Engineering vs. Valence

Despite often being maligned, the contemporary “spiritual” worldview has some things going for it. I emphasizes love, compassion, and gratitude, which are probably close to the most important thing to focus on for individual and community eudaimonia. (Though emphatically not for safely or sanely steering civilization.). New-agey types, despite their woo, do have a number of very effective tools, frameworks, and insights, like NVC, Focusing, and circling. The metaphysics is very confused, but metaphysics is really hard to get right (and if anything like panpsychism is true (which my inside view currently puts a lot more mass on than most of my peers), then they will turn out to have been not that far of the mark).

But, I suggest that the thing that is most wrong in the “spiritual” worldview is the general propensity to posit “things with intrinsic valence”. In my caricature of the spiritual worldview (which I more-or-less believed  from the ages of 15 to 20), many things (actions, energies, materials) are seen as fundamentally “good” and others as fundamentally “bad”, and that “good” things have good effects and “bad” things have bad effects.

  • For instance, according to David Hawkins, meditation, prayer, optimistic thoughts, and positive emotions,  “raise your vibration“, attract good things into your life, and provokes peace locally, and across the world. (Negative thoughts, negative emotions, artificial supplements, etc.  lower your vibration.)
  • Or, orgonite, which is a substance which is supposed to transmute “negative energy” into “positive energy.” Cellphone towers supposedly emit “negative orgon energy” (which “promote drought, negativity, fear, and so on”),
  • “Toxins” is a sort of generic term for “bad things that are in your body”. You want to get rid of them.
  • The phrases “good karma” and “bad karma” speak for themselves.

The list goes on and on. All of these invoke a sense of a thing that is good and safe vs. a thing that is bad and harmful. Obviously, you want more of the good, and less of the bad.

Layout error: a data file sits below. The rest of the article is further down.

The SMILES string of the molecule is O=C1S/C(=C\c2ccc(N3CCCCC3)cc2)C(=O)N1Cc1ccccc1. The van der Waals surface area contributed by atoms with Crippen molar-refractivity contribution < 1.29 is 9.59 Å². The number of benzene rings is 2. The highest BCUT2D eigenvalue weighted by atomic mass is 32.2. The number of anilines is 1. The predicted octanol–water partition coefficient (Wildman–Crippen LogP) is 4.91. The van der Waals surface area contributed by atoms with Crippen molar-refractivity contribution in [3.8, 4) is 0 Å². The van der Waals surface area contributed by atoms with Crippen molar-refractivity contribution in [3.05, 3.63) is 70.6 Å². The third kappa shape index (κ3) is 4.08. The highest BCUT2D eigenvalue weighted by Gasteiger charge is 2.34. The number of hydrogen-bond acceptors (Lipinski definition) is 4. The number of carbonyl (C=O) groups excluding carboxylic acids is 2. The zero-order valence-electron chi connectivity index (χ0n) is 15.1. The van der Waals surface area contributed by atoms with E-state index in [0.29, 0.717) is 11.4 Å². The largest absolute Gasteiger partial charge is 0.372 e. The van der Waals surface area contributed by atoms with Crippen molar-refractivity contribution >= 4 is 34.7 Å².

The problem is that almost nothing in the world seems to work like this. Things aren’t intrinsically bad or good. They just have effects. And whether those effects are good or bad depend on mechanistic details of the systems involved.

For example there is no substance that is fundamentally “healthy” or “unhealthy” for humans. The effects depend on the dosage, and location.

Air is obviously good for people, but an air bubble in the the blood stream can be fatal. Potassium is critical to the functioning of our neurons, but too much potassium disrupts that functioning, so we use potassium solutions as a lethal injection . Water is prototypically “good for you”, but drinking too much causes health problems and, of course, having water in your lungs is a good way to drown.

These substances aren’t fundamentally “bad.” The harm comes from too much of them in the wrong place.

I claim that (almost) everything works like this.

Facebook, or the internet, isn’t good or evil, it just has effects, some of which are positive and some of which are negative.

Smoking  will kill you, but its stimulant effects can boost your effective intelligence very slightly.

Even compassion and Christly forgiveness, are harmful in some systems.

The world is a bunch of complicated systems, and in order to get good effects, we don’t just mash the “good” button. Rather, we mostly need to figure out which precises elements go in exactly the right places.



I have a new Blog

More than a month ago, I started a new blog at .

I’m using it to document my personal development projects, as I build up complete, robust, systems for maintaining effective psychological states. That entails designing experiments, semi-rigorous analysis of results, phenomenological feature extraction, and brainstorming and debugging on the places where I’m stuck. Eventually, I might write up more permanent articles on that site, outlining the general psychological principles and mechanisms that underlie optimal learning and efficiency.

It is probably best thought of as a “productivity blog”, though for me, it is an research project in applied psychology.

I’m going to keep posting my thoughts on other topics to this blog, but from now on anything having to do with productivity or learning will go over there.